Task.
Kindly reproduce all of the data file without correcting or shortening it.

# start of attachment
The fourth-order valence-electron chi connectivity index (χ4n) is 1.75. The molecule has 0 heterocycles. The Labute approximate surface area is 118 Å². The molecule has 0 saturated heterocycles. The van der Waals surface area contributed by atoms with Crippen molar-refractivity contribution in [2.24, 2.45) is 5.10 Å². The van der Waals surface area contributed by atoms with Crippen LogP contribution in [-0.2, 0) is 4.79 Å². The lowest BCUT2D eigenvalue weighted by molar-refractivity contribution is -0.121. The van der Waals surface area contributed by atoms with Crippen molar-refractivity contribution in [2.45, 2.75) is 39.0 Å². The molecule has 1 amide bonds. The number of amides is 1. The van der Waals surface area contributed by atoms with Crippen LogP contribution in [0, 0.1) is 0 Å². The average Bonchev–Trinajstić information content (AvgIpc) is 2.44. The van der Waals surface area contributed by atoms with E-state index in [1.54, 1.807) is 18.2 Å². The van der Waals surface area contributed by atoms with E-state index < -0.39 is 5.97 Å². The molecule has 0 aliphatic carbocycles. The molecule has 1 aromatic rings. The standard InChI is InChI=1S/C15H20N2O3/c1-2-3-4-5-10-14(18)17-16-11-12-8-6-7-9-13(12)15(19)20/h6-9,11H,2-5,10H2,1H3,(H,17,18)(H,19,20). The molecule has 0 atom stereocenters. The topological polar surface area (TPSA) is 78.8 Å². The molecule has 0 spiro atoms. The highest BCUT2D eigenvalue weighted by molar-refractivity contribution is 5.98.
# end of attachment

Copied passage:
The fourth-order valence-electron chi connectivity index (χ4n) is 1.75. The molecule has 0 heterocycles. The Labute approximate surface area is 118 Å². The molecule has 0 saturated heterocycles. The van der Waals surface area contributed by atoms with Crippen molar-refractivity contribution in [2.24, 2.45) is 5.10 Å². The van der Waals surface area contributed by atoms with Crippen LogP contribution in [-0.2, 0) is 4.79 Å². The lowest BCUT2D eigenvalue weighted by molar-refractivity contribution is -0.121. The van der Waals surface area contributed by atoms with Crippen molar-refractivity contribution in [2.45, 2.75) is 39.0 Å². The molecule has 1 amide bonds. The number of amides is 1. The van der Waals surface area contributed by atoms with Crippen LogP contribution in [0, 0.1) is 0 Å². The average Bonchev–Trinajstić information content (AvgIpc) is 2.44. The van der Waals surface area contributed by atoms with E-state index in [1.54, 1.807) is 18.2 Å². The van der Waals surface area contributed by atoms with E-state index < -0.39 is 5.97 Å². The molecule has 0 aliphatic carbocycles. The molecule has 1 aromatic rings. The standard InChI is InChI=1S/C15H20N2O3/c1-2-3-4-5-10-14(18)17-16-11-12-8-6-7-9-13(12)15(19)20/h6-9,11H,2-5,10H2,1H3,(H,17,18)(H,19,20). The molecule has 0 atom stereocenters. The topological polar surface area (TPSA) is 78.8 Å². The molecule has 0 spiro atoms. The highest BCUT2D eigenvalue weighted by molar-refractivity contribution is 5.98.